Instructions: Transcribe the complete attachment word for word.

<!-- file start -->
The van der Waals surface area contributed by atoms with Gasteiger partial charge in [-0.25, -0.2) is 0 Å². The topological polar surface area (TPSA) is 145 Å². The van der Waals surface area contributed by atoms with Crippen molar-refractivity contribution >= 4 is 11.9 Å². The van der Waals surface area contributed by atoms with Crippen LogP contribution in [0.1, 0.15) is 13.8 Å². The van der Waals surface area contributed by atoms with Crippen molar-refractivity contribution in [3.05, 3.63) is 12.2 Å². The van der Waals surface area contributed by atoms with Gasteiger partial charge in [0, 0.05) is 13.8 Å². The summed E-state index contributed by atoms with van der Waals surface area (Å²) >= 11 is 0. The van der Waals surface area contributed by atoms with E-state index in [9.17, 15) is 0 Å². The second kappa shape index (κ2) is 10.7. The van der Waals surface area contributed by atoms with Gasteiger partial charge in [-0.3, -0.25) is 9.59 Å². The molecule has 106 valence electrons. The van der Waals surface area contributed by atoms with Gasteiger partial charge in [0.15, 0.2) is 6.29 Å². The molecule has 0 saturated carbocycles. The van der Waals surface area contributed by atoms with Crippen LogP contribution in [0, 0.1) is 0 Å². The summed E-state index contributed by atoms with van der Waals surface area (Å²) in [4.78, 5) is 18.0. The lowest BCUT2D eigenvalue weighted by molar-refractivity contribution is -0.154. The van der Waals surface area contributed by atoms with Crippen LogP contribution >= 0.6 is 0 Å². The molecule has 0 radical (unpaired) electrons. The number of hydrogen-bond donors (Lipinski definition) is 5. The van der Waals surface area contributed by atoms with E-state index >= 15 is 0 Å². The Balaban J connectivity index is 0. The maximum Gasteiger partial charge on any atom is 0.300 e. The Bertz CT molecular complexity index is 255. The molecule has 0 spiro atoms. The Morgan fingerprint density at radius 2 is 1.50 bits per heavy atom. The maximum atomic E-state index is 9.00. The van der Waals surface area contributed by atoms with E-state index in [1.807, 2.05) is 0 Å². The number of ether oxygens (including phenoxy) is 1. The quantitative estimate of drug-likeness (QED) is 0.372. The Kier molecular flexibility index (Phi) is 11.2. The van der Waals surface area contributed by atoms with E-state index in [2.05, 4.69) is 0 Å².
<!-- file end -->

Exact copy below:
The van der Waals surface area contributed by atoms with Gasteiger partial charge in [-0.25, -0.2) is 0 Å². The topological polar surface area (TPSA) is 145 Å². The van der Waals surface area contributed by atoms with Crippen molar-refractivity contribution >= 4 is 11.9 Å². The van der Waals surface area contributed by atoms with Crippen LogP contribution in [0.1, 0.15) is 13.8 Å². The van der Waals surface area contributed by atoms with Crippen molar-refractivity contribution in [3.05, 3.63) is 12.2 Å². The van der Waals surface area contributed by atoms with Gasteiger partial charge in [0, 0.05) is 13.8 Å². The summed E-state index contributed by atoms with van der Waals surface area (Å²) >= 11 is 0. The van der Waals surface area contributed by atoms with E-state index in [9.17, 15) is 0 Å². The second kappa shape index (κ2) is 10.7. The van der Waals surface area contributed by atoms with Gasteiger partial charge in [-0.3, -0.25) is 9.59 Å². The molecule has 106 valence electrons. The van der Waals surface area contributed by atoms with Gasteiger partial charge in [0.15, 0.2) is 6.29 Å². The molecule has 0 saturated carbocycles. The van der Waals surface area contributed by atoms with Crippen LogP contribution in [0, 0.1) is 0 Å². The summed E-state index contributed by atoms with van der Waals surface area (Å²) in [4.78, 5) is 18.0. The lowest BCUT2D eigenvalue weighted by molar-refractivity contribution is -0.154. The van der Waals surface area contributed by atoms with Crippen LogP contribution >= 0.6 is 0 Å². The molecule has 0 radical (unpaired) electrons. The number of hydrogen-bond donors (Lipinski definition) is 5. The van der Waals surface area contributed by atoms with E-state index >= 15 is 0 Å². The Balaban J connectivity index is 0. The maximum Gasteiger partial charge on any atom is 0.300 e. The Bertz CT molecular complexity index is 255. The molecule has 0 spiro atoms. The Morgan fingerprint density at radius 2 is 1.50 bits per heavy atom. The maximum atomic E-state index is 9.00. The van der Waals surface area contributed by atoms with E-state index in [1.807, 2.05) is 0 Å². The number of ether oxygens (including phenoxy) is 1. The quantitative estimate of drug-likeness (QED) is 0.372. The Kier molecular flexibility index (Phi) is 11.2. The van der Waals surface area contributed by atoms with E-state index in [2.05, 4.69) is 0 Å².